'What went wrong' is that the wife of a rapist ran for the White House. 

Unthinkable? One would think so. But it wasn't. There was no one to advise the Clintons, effectively, that Clinton should not run.  A deadly simple timeline resulted. The Clinton team decided to try the run and accumulated all the money not going to the GOP. Meanwhile, Republicans salivating at the prospect of running against 'Hillary' lined up, and money or no money, the GOP field was self-destructively large. Trump was the cue ball. Wham. He broke the racked-up set of balls. And while Trump was breaking things open on the Republican side, the Clintons and their media allies were shutting out every better candidate on the Democratic side--Vice President Biden first, before the primary season even began; then Senator Bernie Sanders in the primaries.

So on one hand Trump benefited from the arithmetic of the field, and on the other Clinton, with no essential constituency or platform except narrow self-interest, shut out the field. 

Net result: A small cadre of Democratic insiders decided to paste in a nominee before any votes were cast, and picked the worst possible candidate. The Clintons with their greed problem, their treatment-of-women problem, their ties to Wall Street, etc, were the worst possible choice to run against Donald Trump. Not that they knew enough to take Trump seriously, any more than they knew enough to take Sanders seriously. So much for the high-paid expertise with which they theoretically surrounded themselves. Back to politics, I believe that even the quiet Lincoln Chafee would have done better than Clinton. Joe Biden would have crushed Trump. So would Bernie Sanders.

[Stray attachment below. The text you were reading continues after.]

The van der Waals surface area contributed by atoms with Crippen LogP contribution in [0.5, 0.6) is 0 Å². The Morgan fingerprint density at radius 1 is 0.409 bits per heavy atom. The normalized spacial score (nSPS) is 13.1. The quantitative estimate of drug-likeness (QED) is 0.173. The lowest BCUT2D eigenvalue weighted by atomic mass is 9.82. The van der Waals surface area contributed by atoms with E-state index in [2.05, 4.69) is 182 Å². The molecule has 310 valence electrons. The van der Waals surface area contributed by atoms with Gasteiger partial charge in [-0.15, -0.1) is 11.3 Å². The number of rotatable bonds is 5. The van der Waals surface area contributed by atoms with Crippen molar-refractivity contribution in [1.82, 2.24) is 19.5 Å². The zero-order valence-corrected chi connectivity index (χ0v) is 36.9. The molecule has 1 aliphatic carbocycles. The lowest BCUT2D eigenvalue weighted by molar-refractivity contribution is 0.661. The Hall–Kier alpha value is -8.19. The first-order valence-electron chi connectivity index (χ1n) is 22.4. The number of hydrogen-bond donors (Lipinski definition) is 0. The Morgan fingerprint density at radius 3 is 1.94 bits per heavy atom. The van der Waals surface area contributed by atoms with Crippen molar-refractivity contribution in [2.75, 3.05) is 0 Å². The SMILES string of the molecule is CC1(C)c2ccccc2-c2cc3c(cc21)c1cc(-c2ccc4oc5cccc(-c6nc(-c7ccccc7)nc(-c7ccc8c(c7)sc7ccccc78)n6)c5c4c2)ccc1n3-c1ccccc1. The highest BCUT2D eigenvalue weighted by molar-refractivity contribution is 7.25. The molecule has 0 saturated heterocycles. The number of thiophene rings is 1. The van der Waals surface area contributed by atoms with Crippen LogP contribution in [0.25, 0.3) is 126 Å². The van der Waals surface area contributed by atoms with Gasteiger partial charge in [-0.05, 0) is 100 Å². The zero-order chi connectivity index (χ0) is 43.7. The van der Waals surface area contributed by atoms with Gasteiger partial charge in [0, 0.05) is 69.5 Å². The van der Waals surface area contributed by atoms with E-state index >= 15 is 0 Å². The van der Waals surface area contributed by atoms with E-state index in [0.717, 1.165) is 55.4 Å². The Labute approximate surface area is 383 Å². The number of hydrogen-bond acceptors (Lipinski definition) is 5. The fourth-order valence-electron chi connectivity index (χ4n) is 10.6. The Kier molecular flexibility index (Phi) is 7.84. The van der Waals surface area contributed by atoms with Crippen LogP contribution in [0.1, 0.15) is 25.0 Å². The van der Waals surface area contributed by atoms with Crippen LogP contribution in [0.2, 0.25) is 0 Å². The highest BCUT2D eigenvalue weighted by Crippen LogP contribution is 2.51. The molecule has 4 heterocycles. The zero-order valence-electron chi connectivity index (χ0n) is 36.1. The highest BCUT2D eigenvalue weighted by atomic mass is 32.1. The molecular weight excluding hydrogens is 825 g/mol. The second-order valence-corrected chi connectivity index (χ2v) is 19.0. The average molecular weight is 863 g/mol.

By this past weekend, I was wondering about the much-touted “landslide.” I was not very surprised at the outcome but am disappointed that Russ Feingold lost the Wisconsin senate race. Knowing the Clintons, Feingold's appeal is probably one of the reasons they neglected Wisconsin. Much of their joint public career for forty years has been playing keep-away, and they appeal to media insiders who play keep-away. No wonder they were so surprised: they shut out the very people they should have been listening to.

For now, I hope we don't have to listen to self-serving commentators, for several weeks, mutually confirming their nonexistent moral superiority to the unwashed masses. Largely these are the people who went along with Bush's invasion of Iraq. As with sexual assault, it saddens me to see Iraq swept under the rug. On top of the loss of blood and treasure, in all that (temporary) emphasis on sexual assault during the campaign, no one mentioned that rape follows war. 

*This was a childhood incident. I was in elementary school at the time, an undersized fifth-grader walking alone through a big park in Houston, to a Brownies meeting. The perpetrator was not someone I knew, and the police never caught him.

Margie Burns is a Texas native who now writes from Washington, D.C. Email See her blog at